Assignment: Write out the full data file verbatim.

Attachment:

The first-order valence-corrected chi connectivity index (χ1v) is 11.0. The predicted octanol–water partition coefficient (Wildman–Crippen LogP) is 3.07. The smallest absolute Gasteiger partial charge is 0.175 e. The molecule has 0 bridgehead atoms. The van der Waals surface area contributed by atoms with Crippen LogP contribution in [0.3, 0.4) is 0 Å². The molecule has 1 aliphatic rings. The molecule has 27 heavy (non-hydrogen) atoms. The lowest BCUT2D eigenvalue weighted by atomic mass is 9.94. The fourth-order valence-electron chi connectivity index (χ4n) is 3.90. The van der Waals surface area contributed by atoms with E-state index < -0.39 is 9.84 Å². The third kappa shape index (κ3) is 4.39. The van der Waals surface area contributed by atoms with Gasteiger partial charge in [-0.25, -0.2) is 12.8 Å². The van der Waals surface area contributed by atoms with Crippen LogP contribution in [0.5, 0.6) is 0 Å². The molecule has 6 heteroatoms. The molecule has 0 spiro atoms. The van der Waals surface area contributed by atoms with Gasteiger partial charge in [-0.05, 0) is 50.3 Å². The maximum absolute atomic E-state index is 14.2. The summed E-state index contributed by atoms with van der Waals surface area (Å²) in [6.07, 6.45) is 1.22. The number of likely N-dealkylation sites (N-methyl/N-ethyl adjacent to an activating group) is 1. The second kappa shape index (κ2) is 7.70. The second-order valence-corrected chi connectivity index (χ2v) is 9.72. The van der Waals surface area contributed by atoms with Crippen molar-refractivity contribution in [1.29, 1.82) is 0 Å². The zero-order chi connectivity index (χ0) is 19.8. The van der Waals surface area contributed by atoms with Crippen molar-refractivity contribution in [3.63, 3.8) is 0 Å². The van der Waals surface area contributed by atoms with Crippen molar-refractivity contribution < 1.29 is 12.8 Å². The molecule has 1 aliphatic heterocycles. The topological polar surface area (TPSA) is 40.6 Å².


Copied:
The first-order valence-corrected chi connectivity index (χ1v) is 11.0. The predicted octanol–water partition coefficient (Wildman–Crippen LogP) is 3.07. The smallest absolute Gasteiger partial charge is 0.175 e. The molecule has 0 bridgehead atoms. The van der Waals surface area contributed by atoms with Crippen LogP contribution in [0.3, 0.4) is 0 Å². The molecule has 1 aliphatic rings. The molecule has 27 heavy (non-hydrogen) atoms. The lowest BCUT2D eigenvalue weighted by atomic mass is 9.94. The fourth-order valence-electron chi connectivity index (χ4n) is 3.90. The van der Waals surface area contributed by atoms with E-state index < -0.39 is 9.84 Å². The third kappa shape index (κ3) is 4.39. The van der Waals surface area contributed by atoms with Gasteiger partial charge in [-0.25, -0.2) is 12.8 Å². The van der Waals surface area contributed by atoms with Crippen LogP contribution in [0.5, 0.6) is 0 Å². The molecule has 6 heteroatoms. The molecule has 0 spiro atoms. The van der Waals surface area contributed by atoms with Gasteiger partial charge in [-0.05, 0) is 50.3 Å². The maximum absolute atomic E-state index is 14.2. The summed E-state index contributed by atoms with van der Waals surface area (Å²) in [6.07, 6.45) is 1.22. The number of likely N-dealkylation sites (N-methyl/N-ethyl adjacent to an activating group) is 1. The second kappa shape index (κ2) is 7.70. The second-order valence-corrected chi connectivity index (χ2v) is 9.72. The van der Waals surface area contributed by atoms with Crippen molar-refractivity contribution in [1.29, 1.82) is 0 Å². The zero-order chi connectivity index (χ0) is 19.8. The van der Waals surface area contributed by atoms with Crippen molar-refractivity contribution in [3.63, 3.8) is 0 Å². The van der Waals surface area contributed by atoms with Crippen molar-refractivity contribution < 1.29 is 12.8 Å². The molecule has 1 aliphatic heterocycles. The topological polar surface area (TPSA) is 40.6 Å².